Great Women in Farming

“Being a woman is a terribly difficult task, since it consists principally in dealing with men.”
― Joseph Conrad

Farming has been the preserve of men with majority of women working as farm hands assisting with farm work. However, the 20th century has seen woman managing sizeable acres of farmland.

Many women in farming grow up in villages, live in huts have no or little education. However, being trained in the use of vaccines, fertilizers have empowered them in their farming activities.


Research has shown that income earned by women goes directly to support the family, purchase groceries, fund education and health care. Income also provides a sense of independence and well-being for the women. Today, villagers in some of the most deprived areas are financially secure which sustains dairy production.

Women in Farming – Afghanistan

In Afghanistan, an FAO project which was aimed at resourcing women farmers raised the capacity of thousands of smallholders’ farmers to produce milk. This has led to the establishment of viable and functional dairy enterprises, contributing to improved family nutrition, food security, and income and employment generation. In the vast majority of cases, that benefits the household.

Afghanistan has witnessed 20 years of war and civil unrest. Yet today, some 28 000 chicken coops, constructed by the women who participated in the two projects, provide visible confirmation of the FAO projects’ importance to village women across Afghanistan. During the three years of the first project, participants produced 106 metric tonnes of poultry meat and 21 million eggs, out of which only 7.5 million were consumed by their families. The project affords the women the chance to meet their neighbours, discuss other common family issues, to socialize and to learn about poultry production

Thus, the projects had the added benefit of increasing women’s knowledge of family nutrition, hygiene and health issues. Therefore should all women in farming villages or towns receive these opportunities being given by the FAO, there will be an improvement in their standard of living.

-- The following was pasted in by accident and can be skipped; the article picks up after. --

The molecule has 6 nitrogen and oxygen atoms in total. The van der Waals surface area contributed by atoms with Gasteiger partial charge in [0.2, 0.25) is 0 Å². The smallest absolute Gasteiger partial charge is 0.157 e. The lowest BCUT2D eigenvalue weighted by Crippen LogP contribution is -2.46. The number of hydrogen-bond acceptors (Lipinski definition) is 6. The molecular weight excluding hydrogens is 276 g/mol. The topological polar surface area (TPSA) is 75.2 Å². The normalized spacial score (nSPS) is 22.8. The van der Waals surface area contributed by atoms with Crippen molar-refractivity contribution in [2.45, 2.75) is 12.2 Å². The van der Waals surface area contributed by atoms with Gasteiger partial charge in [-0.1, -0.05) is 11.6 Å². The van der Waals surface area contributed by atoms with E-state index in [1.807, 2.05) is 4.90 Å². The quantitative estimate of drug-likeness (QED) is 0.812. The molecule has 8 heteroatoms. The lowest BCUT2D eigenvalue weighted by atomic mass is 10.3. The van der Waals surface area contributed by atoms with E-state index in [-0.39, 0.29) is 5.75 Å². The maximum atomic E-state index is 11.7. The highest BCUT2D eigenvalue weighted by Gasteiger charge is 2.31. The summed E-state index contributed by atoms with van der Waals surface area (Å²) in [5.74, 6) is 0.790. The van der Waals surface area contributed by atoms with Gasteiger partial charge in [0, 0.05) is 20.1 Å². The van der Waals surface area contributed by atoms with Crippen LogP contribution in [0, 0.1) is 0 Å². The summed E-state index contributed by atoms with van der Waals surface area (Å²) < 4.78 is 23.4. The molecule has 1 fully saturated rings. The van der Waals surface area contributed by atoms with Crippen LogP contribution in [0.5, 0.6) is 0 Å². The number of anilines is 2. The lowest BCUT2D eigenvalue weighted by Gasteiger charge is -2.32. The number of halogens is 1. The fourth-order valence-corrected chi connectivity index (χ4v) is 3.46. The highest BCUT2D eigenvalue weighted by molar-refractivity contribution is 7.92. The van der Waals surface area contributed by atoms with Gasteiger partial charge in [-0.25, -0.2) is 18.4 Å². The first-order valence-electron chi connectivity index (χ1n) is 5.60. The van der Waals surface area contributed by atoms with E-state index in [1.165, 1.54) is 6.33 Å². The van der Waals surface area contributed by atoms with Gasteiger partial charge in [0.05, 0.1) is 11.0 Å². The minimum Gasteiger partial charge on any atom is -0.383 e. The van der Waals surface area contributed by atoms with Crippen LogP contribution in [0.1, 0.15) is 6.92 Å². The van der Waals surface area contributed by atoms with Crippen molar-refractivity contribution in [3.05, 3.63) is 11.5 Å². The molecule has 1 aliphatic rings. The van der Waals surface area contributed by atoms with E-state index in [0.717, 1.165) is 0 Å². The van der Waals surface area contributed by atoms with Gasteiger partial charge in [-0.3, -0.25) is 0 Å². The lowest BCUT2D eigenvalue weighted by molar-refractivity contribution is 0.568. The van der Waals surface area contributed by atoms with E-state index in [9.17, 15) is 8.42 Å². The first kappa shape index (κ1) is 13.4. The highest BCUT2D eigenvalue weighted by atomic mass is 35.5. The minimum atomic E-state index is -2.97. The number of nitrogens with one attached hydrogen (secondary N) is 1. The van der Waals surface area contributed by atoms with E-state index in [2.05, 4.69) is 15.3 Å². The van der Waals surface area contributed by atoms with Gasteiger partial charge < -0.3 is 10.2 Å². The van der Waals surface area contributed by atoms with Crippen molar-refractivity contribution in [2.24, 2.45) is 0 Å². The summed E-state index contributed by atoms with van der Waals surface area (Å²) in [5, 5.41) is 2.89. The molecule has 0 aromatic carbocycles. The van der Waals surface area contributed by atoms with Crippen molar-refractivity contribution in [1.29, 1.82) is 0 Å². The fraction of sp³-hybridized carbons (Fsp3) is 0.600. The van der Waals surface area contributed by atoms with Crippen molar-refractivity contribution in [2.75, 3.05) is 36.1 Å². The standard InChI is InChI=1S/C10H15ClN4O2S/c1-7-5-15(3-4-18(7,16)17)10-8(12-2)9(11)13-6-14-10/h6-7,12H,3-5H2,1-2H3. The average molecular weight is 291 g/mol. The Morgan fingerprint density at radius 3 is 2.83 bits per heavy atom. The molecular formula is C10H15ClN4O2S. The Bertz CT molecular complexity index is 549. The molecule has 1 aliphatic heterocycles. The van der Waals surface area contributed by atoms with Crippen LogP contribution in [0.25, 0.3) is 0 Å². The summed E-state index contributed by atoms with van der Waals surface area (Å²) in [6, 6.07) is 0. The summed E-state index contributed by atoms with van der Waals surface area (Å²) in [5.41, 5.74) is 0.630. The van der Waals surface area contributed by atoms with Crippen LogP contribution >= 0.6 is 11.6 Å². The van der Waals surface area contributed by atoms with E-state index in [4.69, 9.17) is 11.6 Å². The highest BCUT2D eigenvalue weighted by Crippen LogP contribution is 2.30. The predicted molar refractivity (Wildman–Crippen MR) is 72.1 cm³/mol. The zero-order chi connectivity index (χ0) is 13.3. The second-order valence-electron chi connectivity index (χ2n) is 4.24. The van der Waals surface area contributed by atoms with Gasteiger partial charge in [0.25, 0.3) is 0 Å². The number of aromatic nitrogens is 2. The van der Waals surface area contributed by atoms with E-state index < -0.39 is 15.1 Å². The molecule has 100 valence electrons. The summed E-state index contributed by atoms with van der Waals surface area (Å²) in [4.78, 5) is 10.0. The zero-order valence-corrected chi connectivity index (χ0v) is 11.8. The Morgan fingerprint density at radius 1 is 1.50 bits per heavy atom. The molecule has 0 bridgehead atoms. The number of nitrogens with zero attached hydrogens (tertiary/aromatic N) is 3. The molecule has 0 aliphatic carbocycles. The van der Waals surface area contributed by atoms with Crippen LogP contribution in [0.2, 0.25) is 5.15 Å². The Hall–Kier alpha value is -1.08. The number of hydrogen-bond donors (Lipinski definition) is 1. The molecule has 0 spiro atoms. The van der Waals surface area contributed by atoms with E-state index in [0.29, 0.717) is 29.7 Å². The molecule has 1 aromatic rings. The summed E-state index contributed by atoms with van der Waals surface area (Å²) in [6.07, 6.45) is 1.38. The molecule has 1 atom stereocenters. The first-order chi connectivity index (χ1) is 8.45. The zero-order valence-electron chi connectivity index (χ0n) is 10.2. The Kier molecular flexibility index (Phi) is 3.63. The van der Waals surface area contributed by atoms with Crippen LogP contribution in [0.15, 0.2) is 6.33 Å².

Women in farming also encounter impediments which negatively affect their productivity and well being. There is the Lack of funds and the lack of knowledge on how to increase yield and sales. In Burkina Faso although mostly women are involved in millet production, they cannot access the mills and do not receive revenue from the selling of millet. Thus, they are dependent on resources from their spouses.

Celebrating Women in Farming

International Women’s Day on March 8 provides an opportunity to celebrate the contributions and accomplishments of rural women in farming around the world., said rural women produce half the world’s food, and account for between 60 to 80 percent of the food in most developing countries. She said the global food crisis could be overcome more quickly if food production and trading systems recognized the value of family farms, and especially the labour of women. “She said. “The chronic loss of farmers around the world is one symptom of a global food crisis.”


There are questions about high-input, industrial model of agriculture with its dependence on exports. A wave of change is happening across the world in the form of a “local food” movement, with women leading the way. This is focused on food production that supports environmental sustainability, food quality and safety, and economic fairness in the marketplace.



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